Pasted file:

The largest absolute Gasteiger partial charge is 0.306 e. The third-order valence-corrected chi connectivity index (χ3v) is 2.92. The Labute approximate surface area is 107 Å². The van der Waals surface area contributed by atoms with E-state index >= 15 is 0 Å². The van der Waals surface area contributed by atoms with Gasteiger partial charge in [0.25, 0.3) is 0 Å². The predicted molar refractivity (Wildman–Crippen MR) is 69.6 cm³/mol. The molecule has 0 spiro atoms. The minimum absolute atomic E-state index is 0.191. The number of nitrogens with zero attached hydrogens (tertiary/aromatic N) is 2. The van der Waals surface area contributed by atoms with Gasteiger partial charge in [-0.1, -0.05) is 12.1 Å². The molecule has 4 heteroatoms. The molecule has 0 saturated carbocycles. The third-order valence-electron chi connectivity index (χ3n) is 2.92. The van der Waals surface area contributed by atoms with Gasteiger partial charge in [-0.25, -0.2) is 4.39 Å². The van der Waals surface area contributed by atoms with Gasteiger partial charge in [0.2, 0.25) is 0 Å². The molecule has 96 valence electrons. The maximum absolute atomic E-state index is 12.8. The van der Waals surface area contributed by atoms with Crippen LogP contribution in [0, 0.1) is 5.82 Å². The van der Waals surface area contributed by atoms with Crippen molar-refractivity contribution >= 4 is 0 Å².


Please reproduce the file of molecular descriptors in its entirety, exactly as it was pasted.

The largest absolute Gasteiger partial charge is 0.306 e. The third-order valence-corrected chi connectivity index (χ3v) is 2.92. The Labute approximate surface area is 107 Å². The van der Waals surface area contributed by atoms with E-state index >= 15 is 0 Å². The van der Waals surface area contributed by atoms with Gasteiger partial charge in [0.25, 0.3) is 0 Å². The predicted molar refractivity (Wildman–Crippen MR) is 69.6 cm³/mol. The molecule has 0 spiro atoms. The minimum absolute atomic E-state index is 0.191. The number of nitrogens with zero attached hydrogens (tertiary/aromatic N) is 2. The van der Waals surface area contributed by atoms with Gasteiger partial charge in [-0.1, -0.05) is 12.1 Å². The molecule has 4 heteroatoms. The molecule has 0 saturated carbocycles. The third-order valence-electron chi connectivity index (χ3n) is 2.92. The van der Waals surface area contributed by atoms with Gasteiger partial charge in [-0.25, -0.2) is 4.39 Å². The van der Waals surface area contributed by atoms with Gasteiger partial charge in [0.2, 0.25) is 0 Å². The molecule has 96 valence electrons. The maximum absolute atomic E-state index is 12.8. The van der Waals surface area contributed by atoms with Crippen LogP contribution in [0, 0.1) is 5.82 Å². The van der Waals surface area contributed by atoms with Crippen molar-refractivity contribution >= 4 is 0 Å².